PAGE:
Saturday, June 30, 2012
To know if someone is telling the truth, keep an eye on the eyes.
Liars blink in different ways during and after a falsehood, researchers claim.
They blink less than normal during the lie, and then have a flurry up to eight times faster than usual afterwards.
'It is striking what different patterns in eye blinks emerged for liars and truth tellers,' said Dr Sharon Leal, co-author of the study at Portsmouth University.
'Such striking differences in behaviour between liars and truth tellers are rarely seen in deception research.'
The psychologists say that the discovery, reported in the Journal of Non-verbal Behaviour, means that blink rates could be used by professionals to catch liars.
In the study, a group of volunteers were told to go about their normal business for ten minutes but not to do anything that they might later have to lie about.
A second group were asked to steal an exam paper from an office, then to deny having taken it.
Experimenters, unaware of which group each individual was attached to, then asked each to recall exactly what they had been doing.
While they were being asked questions, their blink rates, which had all been the same at the start, were monitored with electrodes placed above and below and at the sides of the eyes to monitor all movements.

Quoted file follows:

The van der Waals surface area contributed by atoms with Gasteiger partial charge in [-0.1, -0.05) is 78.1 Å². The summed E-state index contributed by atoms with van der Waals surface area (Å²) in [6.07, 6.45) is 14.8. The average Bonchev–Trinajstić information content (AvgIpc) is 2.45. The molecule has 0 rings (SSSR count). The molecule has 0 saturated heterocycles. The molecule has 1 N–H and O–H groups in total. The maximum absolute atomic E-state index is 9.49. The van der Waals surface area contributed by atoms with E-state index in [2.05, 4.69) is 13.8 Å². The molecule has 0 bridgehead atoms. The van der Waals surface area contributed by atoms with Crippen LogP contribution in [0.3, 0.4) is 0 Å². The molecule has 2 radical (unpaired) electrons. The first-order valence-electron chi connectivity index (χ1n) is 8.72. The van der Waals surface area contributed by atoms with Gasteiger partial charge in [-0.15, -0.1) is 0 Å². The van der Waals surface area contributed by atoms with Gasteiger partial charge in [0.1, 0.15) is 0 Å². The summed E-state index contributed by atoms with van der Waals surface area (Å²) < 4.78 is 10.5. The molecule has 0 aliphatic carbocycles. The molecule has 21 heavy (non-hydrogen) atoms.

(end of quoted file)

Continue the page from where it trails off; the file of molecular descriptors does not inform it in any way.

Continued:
Results show that when the questions were being asked and the answers given, the blink rate in the liars went down.
The truth tellers' rate went up, possibly because of test anxiety.
Afterwards, the blink rate of the liars increased rapidly in a sudden flurry of activity, while that of the truth tellers remained the same.
The researchers say that the increased mental effort involved in telling fibs could be the reason why liars do not blink during the act of lying.
Dr Leal said: 'Liars must need to make up their stories and must monitor their fabrication so that they are plausible and adhere to everything the observer knows or might find out.
'In addition, liars must remember their earlier statements, so that they appear consistent when re-telling their story, and know what they told to whom. Liars will be more inclined than truth tellers to monitor and control their demeanour so they will appear honest.
'The reasons why there is a flurry of blinks after the lie is not really clear. It may be that this flurry is a kind of safety valve, like a release of energy after the tension of lying.'
Read more: http://www.dailymail.co.uk/sciencetech/article-1047130/How-spot-lie-Its-blinking-obvious-.html#ixzz1arXBtsBi